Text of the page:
Semantics of COPY instructions (Specifically, in LICM)

COPY instructions, as a generic opcode, has plenty of special behaviors.

In LICM, there exists a function that determines if an instruction has a high latency for a particular def. The for loop over all uses of that def starts with:

if (UseMI.isCopyLike())

I’m curious if such an assumption is based on a standard semantic definition that COPY must be low-latency.

Take for example the Texas Instruments C6000 DSP. It has two sides: A and B. If a COPY were to take a B-side register and move it to and A-side register, it takes an extra cycle over a COPY from A to A or B to B. I’d imagine that there are plenty of other targets for examples where a COPY by intuition would not be ‘free’.

I could, potentially, transform cross-register file COPY instructions into another instruction if necessary. Does that sound reasonable?

Semantics don’t say anything about performance characteristics. For the scheduler info you can set different latencies for cross register class copies. There are also existing TRI hooks to check for cross register class copies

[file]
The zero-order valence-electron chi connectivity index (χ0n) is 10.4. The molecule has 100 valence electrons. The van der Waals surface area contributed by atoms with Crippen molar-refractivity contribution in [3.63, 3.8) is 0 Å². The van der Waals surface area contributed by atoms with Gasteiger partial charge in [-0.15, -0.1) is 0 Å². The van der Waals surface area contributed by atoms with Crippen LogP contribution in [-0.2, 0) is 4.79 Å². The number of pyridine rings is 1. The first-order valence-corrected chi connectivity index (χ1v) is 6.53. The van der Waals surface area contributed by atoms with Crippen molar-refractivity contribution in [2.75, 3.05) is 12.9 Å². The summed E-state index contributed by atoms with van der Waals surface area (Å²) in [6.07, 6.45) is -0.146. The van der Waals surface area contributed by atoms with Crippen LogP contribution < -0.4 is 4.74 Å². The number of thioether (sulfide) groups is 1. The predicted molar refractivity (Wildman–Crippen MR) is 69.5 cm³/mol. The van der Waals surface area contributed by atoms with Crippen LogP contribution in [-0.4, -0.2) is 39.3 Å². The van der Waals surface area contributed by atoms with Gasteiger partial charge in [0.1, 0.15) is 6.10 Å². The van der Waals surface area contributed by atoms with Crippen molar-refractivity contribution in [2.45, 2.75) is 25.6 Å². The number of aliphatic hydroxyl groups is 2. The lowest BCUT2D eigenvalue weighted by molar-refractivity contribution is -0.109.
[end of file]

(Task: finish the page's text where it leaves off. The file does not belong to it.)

I apologize for the strange choice of words. The semantics are quite simple: Register source moved to register destination. That having been said, it looks like LLVM wants to treat copies as being effectively free always. This is indicated by its presence in isTransient, and the uses of isCopy/isCopyLike, specifically in places like:

/// Return true if the instruction is marked "cheap" or the operand latency
/// between its def and a use is one or less.
bool MachineLICMBase::IsCheapInstruction(MachineInstr &MI) const {
  if (TII->isAsCheapAsAMove(MI) || MI.isCopyLike())
    return true;

Could you possibly expand on “set[ting] different latencies for cross register class copies”? I see that there are interesting constructs for InstRW in other targets’ TableGen files. Our target currently uses what I believe is the legacy schedule info variant (InstrItinClass, InstrItinData, etc), and I don’t know if it’s possible to do the same.

The hook I think you’re referencing in TRI is getCrossCopyRegClass, which is only used in post-ISel scheduling, and doesn’t seem to have any bearing on the scheduling, just correctness.

There is a ‘getCopyCost()’, but it only handle intra-class copies.